Impact of HIV/AIDS on selected cooperative societies in Kenya
Wambua, Philip Kyavoa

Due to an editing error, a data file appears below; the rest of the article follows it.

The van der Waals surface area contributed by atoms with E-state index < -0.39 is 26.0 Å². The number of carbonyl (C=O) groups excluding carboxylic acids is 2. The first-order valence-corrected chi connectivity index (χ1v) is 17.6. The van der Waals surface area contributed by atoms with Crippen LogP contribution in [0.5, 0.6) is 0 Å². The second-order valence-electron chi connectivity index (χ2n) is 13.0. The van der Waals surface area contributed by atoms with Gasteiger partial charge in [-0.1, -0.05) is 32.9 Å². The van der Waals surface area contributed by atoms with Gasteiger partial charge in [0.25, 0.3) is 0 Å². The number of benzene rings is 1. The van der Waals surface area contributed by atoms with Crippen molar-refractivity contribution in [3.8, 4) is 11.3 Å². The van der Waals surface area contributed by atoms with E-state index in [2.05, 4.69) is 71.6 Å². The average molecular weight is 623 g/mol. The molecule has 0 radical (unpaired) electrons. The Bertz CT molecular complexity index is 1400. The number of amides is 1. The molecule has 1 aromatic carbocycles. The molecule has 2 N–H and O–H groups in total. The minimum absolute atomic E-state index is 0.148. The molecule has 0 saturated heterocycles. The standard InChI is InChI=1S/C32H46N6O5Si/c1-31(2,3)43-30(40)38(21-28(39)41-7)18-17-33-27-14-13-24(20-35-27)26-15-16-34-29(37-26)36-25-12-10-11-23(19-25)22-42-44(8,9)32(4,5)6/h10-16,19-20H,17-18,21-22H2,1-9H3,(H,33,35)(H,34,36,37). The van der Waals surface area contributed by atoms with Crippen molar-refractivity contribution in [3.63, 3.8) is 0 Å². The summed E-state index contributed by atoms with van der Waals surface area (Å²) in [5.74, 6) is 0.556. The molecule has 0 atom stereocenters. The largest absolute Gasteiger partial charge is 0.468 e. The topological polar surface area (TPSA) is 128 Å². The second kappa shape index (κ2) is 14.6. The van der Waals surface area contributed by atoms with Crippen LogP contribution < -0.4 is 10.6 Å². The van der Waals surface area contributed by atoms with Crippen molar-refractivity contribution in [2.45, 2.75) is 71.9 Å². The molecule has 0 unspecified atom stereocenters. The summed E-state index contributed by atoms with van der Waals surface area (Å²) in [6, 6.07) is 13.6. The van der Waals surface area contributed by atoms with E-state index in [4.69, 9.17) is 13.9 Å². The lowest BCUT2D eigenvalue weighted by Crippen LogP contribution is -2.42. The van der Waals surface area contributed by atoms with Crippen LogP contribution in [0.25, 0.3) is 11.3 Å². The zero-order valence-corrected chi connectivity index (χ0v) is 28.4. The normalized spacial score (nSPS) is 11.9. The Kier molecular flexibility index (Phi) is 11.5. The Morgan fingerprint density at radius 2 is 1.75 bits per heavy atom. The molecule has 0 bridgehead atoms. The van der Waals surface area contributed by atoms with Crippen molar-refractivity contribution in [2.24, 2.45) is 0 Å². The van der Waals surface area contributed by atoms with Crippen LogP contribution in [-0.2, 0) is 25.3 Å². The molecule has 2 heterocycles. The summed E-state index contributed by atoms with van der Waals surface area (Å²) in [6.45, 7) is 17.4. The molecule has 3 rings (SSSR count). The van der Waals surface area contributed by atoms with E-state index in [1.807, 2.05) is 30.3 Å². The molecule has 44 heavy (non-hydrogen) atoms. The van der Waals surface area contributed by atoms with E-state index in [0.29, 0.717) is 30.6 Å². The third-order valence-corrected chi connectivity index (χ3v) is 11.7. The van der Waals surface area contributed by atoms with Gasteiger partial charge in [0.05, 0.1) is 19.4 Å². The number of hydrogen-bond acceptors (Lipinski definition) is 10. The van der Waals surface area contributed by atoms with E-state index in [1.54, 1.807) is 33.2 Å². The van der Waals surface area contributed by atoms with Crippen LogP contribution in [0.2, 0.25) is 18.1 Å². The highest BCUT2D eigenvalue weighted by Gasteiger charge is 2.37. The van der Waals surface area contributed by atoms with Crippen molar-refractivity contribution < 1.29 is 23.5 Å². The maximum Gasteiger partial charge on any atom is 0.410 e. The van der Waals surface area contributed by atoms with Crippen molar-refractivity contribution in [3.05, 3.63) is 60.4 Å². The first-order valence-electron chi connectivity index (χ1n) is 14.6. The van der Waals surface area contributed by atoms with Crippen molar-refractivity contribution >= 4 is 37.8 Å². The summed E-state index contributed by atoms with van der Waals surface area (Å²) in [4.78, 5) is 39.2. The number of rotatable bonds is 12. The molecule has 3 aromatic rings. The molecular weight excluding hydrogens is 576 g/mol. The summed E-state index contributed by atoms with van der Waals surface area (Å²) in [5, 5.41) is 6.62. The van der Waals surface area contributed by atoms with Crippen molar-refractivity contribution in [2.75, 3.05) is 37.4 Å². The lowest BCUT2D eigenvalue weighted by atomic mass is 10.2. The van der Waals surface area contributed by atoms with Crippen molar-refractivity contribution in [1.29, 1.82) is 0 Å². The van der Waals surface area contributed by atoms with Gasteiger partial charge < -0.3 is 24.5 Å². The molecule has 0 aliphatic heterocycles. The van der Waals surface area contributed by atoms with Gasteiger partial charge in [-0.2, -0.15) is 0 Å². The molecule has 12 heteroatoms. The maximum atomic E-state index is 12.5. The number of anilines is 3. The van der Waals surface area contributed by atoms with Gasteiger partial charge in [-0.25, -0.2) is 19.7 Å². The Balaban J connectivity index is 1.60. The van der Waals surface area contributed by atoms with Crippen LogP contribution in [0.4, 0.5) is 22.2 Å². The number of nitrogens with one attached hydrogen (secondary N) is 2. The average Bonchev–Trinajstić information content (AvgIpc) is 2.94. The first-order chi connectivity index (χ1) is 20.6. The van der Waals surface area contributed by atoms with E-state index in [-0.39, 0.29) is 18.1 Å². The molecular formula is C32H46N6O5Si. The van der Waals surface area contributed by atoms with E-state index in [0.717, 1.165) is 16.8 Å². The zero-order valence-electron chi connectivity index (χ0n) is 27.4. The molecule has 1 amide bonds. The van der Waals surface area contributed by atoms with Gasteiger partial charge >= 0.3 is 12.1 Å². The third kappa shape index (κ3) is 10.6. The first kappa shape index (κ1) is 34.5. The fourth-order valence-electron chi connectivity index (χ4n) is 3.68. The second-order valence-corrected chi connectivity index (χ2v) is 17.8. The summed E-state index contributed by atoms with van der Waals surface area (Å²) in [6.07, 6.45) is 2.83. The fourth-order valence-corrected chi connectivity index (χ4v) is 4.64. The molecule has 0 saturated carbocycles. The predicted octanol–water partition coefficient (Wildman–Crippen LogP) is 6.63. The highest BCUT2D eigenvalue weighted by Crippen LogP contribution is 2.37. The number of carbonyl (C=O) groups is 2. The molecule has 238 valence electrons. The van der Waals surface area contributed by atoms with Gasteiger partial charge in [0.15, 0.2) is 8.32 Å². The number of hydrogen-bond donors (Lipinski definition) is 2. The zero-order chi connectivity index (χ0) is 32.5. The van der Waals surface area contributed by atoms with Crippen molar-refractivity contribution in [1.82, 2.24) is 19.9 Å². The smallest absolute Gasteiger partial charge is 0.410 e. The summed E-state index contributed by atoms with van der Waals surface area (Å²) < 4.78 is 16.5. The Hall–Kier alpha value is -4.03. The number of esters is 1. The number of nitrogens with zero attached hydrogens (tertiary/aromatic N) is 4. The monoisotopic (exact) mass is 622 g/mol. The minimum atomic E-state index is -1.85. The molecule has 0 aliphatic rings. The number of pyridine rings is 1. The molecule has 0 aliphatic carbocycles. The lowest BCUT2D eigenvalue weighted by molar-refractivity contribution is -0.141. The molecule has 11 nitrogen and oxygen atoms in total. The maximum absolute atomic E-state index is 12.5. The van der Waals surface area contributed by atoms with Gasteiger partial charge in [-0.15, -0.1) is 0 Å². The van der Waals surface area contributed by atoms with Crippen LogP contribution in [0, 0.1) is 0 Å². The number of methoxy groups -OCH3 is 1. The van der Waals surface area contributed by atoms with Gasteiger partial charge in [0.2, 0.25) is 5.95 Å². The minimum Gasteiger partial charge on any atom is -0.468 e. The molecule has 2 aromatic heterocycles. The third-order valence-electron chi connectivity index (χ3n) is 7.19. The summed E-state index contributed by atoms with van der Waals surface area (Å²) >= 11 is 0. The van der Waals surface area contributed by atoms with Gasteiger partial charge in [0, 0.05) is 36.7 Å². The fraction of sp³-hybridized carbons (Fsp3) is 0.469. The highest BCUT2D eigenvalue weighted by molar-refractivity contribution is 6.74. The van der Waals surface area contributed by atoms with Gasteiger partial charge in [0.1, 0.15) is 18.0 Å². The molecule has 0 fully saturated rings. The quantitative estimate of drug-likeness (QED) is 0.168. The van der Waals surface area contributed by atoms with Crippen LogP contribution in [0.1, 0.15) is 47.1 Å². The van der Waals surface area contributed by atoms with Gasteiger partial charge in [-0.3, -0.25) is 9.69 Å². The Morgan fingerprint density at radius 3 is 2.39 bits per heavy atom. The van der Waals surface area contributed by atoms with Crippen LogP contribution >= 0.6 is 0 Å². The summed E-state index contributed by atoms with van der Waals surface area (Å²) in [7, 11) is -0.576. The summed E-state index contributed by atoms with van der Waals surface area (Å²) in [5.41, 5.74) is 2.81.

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This study examines the impact of HIV/AIDS on selected cooperative societies in Kenya. This was a cross-sectional descriptive study that was undertaken in six districts of Kenya namely Makueni, Thika, Meru Central, Uasin Gishu, Nandi South and Kericho. Qualitative and quantitative data collection methods were used with respondents being members of cooperative societies, society’s leaders, employees of the societies and staff of the ministry of cooperatives. Data was analyzed using SPSS. 906 respondents (74 %) male and 26 % female) participated in the study. Majority of the respondents were from age groups 35-44 and 45-54, and the married constituted the majority (85 %). About 44 % had attained secondary level of education. This study identified HIV/AIDS impacts within the selected societies to be at three main domains; where a member of society had a chronically sick family member, had lost a productive household member or was hosting orphans. Stigma and discrimination also presented an impact to the selected societies. More than 50 % of the respondents knew at least a member of their society who had died of AIDS related illnesses while about 30 % had a family member living with HIV/AIDS. 35 % of the respondents indicated having lost a productive family in the last two years. Percentages of those who had lost a family member were higher among the SACCOs compared with agro-based societies. Tests of significance showed this not to be significant at 5 % (U test, Z= -1.184, p>0.05). About 38% of the males and 52% of the females who participated in this study had lost a productive family member due to AIDS; this was statistically significant at 5 %. (U test z = -3.695, p<0.05. Hosting orphans and Respondents who had taken care of orphans were 25 % and this was statistically significant at 5 % ((Kruskal-Wallis test, χ2 = 9.813, p < 0.05). The study also found out that 50 % (males) and 52 % (females) had taken care of chronically ill family members. Test of significance by type of SACCO showed statistical difference at 5 % (z = -3.894, p<0.05. Stigma and discrimination was reported to lead to lower participation in cooperative societies. The study assessed the existence of stigma and discrimination in the cooperative societies. Majority of respondents did not mind sitting next to a PLWHA in society meetings, however a small percentage (4 %) would mind. This analyzed by type of society was statistically significant (Kruskal-Wallis, χ2 = 21.229, p<0.05). Impact reported included failure to do usual savings, delivery of less than usual supplies and failure to attend cooperative meetings. 25 % of the respondents had taken in orphans. Members from agro based societies who had taken care of chronically ill member from AIDS in the last two years, 44 (71 %) indicated that they could not deliver the usual supplies to the societies as well as those who had lost a family member due to AIDS (72.2 %) and (73 %) for those hosting orphans. Stigma and discrimination was also identified within the societies and this could have a negative impact. In conclusion, findings from this study indicated that HIV/AIDS has profound effects on cooperative movement sector in Kenya. HIV/AIDS leads in reducing membership, participation and contributions in form of shares and deliveries to cooperative societies by affected members. The study recommends HIV/AIDS mainstreaming within the cooperatives both externally and internally.